The prisoner exchange in Mersin, Turkey involved the crews of Italian warships Battisti, Pantera and Tiger, these three vessels had scuttled themselves on the Saudi Arabian coast of the Red Sea in the April 1941 and the crews were interned by the neutral Saudis.

At the time, Saudi Arabia was a backwater desert kingdom, largely cut off from the outside world and neutral in the war. The arrival of around 600 Italian sailors represented a major source of embarrassment, of course they had to be interned but were definitely not prisoners of war. Unfortunately for the Saudis, that meant that they had to be housed, fed, and provided medical services, all of which created a serious administrative burden.

H.M.T Talma
Hospital ship Gradisca

As a result the Saudi government repeatedly turned to the British government in an attempt to find some way to get rid of these unwanted guests.  They could not simply hand them over to the British as they would then become prisoners of war, by the same token they could not send them back to Italy as that would have been aiding and abetting the axis powers.

The British also had a dilemma, they wanted to prevent the return of so many fit sailors to the still active Italian fleet. However, at the same time there was also concern about the presence of such a large group of potentially hostile seamen in the vicinity of Britain's vital communication lines between the Middle East and India.

The solution was finally provided by the Turkish government, which in June 1942 suggested that the Italian internees be exchanged for an equivalent number of detained British

sailors in Italy . The initiative was welcomed by the Saudi and Italian governments, and in October '42 Turkey submitted the proposal to the British.  The British Government jumped at the chance, suggesting that they could arrange to exchange some other prisoners of war currently in their hands.

Events moved fairly quickly  from that point, the British government accepted the proposal on October 11, 1942, the Italians confirmed their acceptance on January 22, 1943, and the exchange took place in the port of Mersin Turkey March 20, 1943. In that port the British liner H.M.T. Talma and the Italian hospital ship Gradisca met and made the exchange. It was an interesting exchange, because both ships were at anchor in the harbour and prisoners were exchanged by means of barges from one ship to another, at no time did any of them touch Turkish soil. This exchange was unusual in several other respects too, not the least of which was this was totally organised between the respective governments with no involvement from the Red Cross at all.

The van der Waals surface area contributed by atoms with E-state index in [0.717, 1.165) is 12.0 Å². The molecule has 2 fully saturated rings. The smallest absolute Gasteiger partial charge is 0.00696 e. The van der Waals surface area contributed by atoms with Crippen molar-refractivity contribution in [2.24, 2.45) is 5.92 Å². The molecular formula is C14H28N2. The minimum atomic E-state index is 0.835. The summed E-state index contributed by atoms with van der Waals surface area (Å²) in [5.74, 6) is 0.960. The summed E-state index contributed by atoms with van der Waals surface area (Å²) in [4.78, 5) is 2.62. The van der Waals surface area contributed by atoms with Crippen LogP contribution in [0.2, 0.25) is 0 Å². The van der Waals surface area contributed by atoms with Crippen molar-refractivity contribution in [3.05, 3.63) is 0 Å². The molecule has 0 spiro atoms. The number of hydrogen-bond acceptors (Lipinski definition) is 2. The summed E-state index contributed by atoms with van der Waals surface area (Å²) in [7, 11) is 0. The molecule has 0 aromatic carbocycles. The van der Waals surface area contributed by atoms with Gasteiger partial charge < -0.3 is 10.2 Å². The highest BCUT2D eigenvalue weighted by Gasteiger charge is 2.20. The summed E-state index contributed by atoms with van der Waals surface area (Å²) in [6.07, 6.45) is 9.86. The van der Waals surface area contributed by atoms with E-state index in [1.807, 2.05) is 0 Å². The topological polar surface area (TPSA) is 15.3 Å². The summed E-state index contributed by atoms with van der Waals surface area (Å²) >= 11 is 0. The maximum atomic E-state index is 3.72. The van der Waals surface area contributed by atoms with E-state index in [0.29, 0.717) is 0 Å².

One problem solved, but as is often the case another one was created. Article 74 of the Geneva Convention of 1929 says that when wounded or sick prisoners of war are repatriated they can not later return to the field of battle, to send these servicemen back to war is considered a war crime. The problem here is those that drafted the convention had not foreseen a situation like there was in Mersin in 1943. From the Italian side of things, their people had not been prisoners of war, were not injured or sick. While the British had been P.O.W's they were not injured or sick either so the big question was did Article 74 apply?

In early August 1943 one of the repatriated British sailors requested to see the commodore in command of the Royal Navy depot in Devonport to get a clarification on his status . He informed the commodore that before his release from the P.O.W camp in Italy he had signed a number of documents, one of which, according to him, said he agreed that he would not take up arms against any of the Axis powers. Another document given to the sailor by the Italians was effectively a ' certificate of demobilization ' !

The British authorities thought on this long and hard before finally coming to the following conclusion:- no one questions the validity of Article. 74 of the Geneva Convention of 1929, however, the exchange of Anglo - Italian personnel in Mersin was held outside of the Convention , because the Italians were not repatriated prisoners of war but interned in a neutral country; and that although the British sailors were undoubtedly prisoners of war , were neither sick nor wounded, therefore not covered by the Geneva Convention . Especially since neither the Red Cross or other similar body had been in any way involved .


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